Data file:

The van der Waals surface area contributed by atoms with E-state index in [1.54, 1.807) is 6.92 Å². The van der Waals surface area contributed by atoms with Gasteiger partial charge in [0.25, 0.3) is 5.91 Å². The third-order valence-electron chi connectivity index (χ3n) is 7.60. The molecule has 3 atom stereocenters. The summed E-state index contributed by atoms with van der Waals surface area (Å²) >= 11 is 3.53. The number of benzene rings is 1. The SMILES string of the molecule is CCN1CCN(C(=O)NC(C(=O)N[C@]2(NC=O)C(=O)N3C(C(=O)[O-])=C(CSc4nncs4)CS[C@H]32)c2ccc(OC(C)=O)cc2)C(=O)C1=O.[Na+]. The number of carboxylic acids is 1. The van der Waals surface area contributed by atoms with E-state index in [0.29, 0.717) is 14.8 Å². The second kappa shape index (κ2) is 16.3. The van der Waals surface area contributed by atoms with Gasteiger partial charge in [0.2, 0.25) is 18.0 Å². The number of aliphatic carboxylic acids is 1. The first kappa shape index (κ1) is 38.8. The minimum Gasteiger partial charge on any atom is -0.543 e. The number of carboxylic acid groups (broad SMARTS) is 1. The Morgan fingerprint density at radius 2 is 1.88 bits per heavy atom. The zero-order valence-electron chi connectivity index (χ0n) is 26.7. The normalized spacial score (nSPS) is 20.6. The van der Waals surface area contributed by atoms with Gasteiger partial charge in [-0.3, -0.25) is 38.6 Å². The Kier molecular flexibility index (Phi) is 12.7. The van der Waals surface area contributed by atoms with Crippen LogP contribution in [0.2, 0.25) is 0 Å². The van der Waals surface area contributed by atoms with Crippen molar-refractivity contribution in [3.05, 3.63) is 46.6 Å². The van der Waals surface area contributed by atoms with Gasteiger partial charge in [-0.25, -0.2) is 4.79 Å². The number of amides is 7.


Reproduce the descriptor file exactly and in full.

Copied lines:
The van der Waals surface area contributed by atoms with E-state index in [1.54, 1.807) is 6.92 Å². The van der Waals surface area contributed by atoms with Gasteiger partial charge in [0.25, 0.3) is 5.91 Å². The third-order valence-electron chi connectivity index (χ3n) is 7.60. The molecule has 3 atom stereocenters. The summed E-state index contributed by atoms with van der Waals surface area (Å²) >= 11 is 3.53. The number of benzene rings is 1. The SMILES string of the molecule is CCN1CCN(C(=O)NC(C(=O)N[C@]2(NC=O)C(=O)N3C(C(=O)[O-])=C(CSc4nncs4)CS[C@H]32)c2ccc(OC(C)=O)cc2)C(=O)C1=O.[Na+]. The number of carboxylic acids is 1. The van der Waals surface area contributed by atoms with E-state index in [0.29, 0.717) is 14.8 Å². The second kappa shape index (κ2) is 16.3. The van der Waals surface area contributed by atoms with Gasteiger partial charge in [0.2, 0.25) is 18.0 Å². The number of aliphatic carboxylic acids is 1. The first kappa shape index (κ1) is 38.8. The minimum Gasteiger partial charge on any atom is -0.543 e. The number of carboxylic acid groups (broad SMARTS) is 1. The Morgan fingerprint density at radius 2 is 1.88 bits per heavy atom. The zero-order valence-electron chi connectivity index (χ0n) is 26.7. The normalized spacial score (nSPS) is 20.6. The van der Waals surface area contributed by atoms with Gasteiger partial charge in [-0.3, -0.25) is 38.6 Å². The Kier molecular flexibility index (Phi) is 12.7. The van der Waals surface area contributed by atoms with Crippen LogP contribution in [0.2, 0.25) is 0 Å². The van der Waals surface area contributed by atoms with Crippen molar-refractivity contribution in [3.05, 3.63) is 46.6 Å². The van der Waals surface area contributed by atoms with Gasteiger partial charge in [-0.25, -0.2) is 4.79 Å². The number of amides is 7.